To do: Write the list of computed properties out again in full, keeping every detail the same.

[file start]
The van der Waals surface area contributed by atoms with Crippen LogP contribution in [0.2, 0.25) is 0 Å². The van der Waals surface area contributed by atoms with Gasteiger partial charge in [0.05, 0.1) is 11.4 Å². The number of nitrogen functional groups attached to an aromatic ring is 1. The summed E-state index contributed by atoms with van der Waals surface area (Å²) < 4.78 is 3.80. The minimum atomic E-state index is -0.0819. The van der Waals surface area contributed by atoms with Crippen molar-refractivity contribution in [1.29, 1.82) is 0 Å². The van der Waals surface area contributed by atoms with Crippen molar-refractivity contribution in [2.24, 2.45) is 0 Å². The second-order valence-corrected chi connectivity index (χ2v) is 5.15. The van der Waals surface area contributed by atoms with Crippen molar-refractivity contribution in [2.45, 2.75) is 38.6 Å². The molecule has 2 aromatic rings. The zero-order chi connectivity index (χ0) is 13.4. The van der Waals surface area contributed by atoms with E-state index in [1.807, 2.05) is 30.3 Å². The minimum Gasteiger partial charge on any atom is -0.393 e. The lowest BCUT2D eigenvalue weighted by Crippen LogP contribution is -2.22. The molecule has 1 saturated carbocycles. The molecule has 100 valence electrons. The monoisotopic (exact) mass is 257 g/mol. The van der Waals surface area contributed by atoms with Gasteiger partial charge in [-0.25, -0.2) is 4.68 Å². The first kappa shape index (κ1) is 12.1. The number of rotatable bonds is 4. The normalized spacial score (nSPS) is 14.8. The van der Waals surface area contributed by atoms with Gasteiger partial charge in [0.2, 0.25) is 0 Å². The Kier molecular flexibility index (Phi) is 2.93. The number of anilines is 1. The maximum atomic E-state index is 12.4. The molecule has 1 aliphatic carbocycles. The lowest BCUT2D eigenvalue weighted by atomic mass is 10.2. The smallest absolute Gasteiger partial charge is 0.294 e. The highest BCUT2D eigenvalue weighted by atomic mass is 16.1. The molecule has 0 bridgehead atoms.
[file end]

The van der Waals surface area contributed by atoms with Crippen LogP contribution in [0.2, 0.25) is 0 Å². The van der Waals surface area contributed by atoms with Gasteiger partial charge in [0.05, 0.1) is 11.4 Å². The number of nitrogen functional groups attached to an aromatic ring is 1. The summed E-state index contributed by atoms with van der Waals surface area (Å²) < 4.78 is 3.80. The minimum atomic E-state index is -0.0819. The van der Waals surface area contributed by atoms with Crippen molar-refractivity contribution in [1.29, 1.82) is 0 Å². The van der Waals surface area contributed by atoms with Crippen molar-refractivity contribution in [2.24, 2.45) is 0 Å². The second-order valence-corrected chi connectivity index (χ2v) is 5.15. The van der Waals surface area contributed by atoms with Crippen molar-refractivity contribution in [2.45, 2.75) is 38.6 Å². The molecule has 2 aromatic rings. The zero-order chi connectivity index (χ0) is 13.4. The van der Waals surface area contributed by atoms with E-state index in [1.807, 2.05) is 30.3 Å². The minimum Gasteiger partial charge on any atom is -0.393 e. The lowest BCUT2D eigenvalue weighted by Crippen LogP contribution is -2.22. The molecule has 1 saturated carbocycles. The molecule has 100 valence electrons. The monoisotopic (exact) mass is 257 g/mol. The van der Waals surface area contributed by atoms with Gasteiger partial charge in [-0.25, -0.2) is 4.68 Å². The first kappa shape index (κ1) is 12.1. The number of rotatable bonds is 4. The normalized spacial score (nSPS) is 14.8. The van der Waals surface area contributed by atoms with Gasteiger partial charge in [0.2, 0.25) is 0 Å². The Kier molecular flexibility index (Phi) is 2.93. The number of anilines is 1. The maximum atomic E-state index is 12.4. The molecule has 1 aliphatic carbocycles. The lowest BCUT2D eigenvalue weighted by atomic mass is 10.2. The smallest absolute Gasteiger partial charge is 0.294 e. The highest BCUT2D eigenvalue weighted by atomic mass is 16.1. The molecule has 0 bridgehead atoms.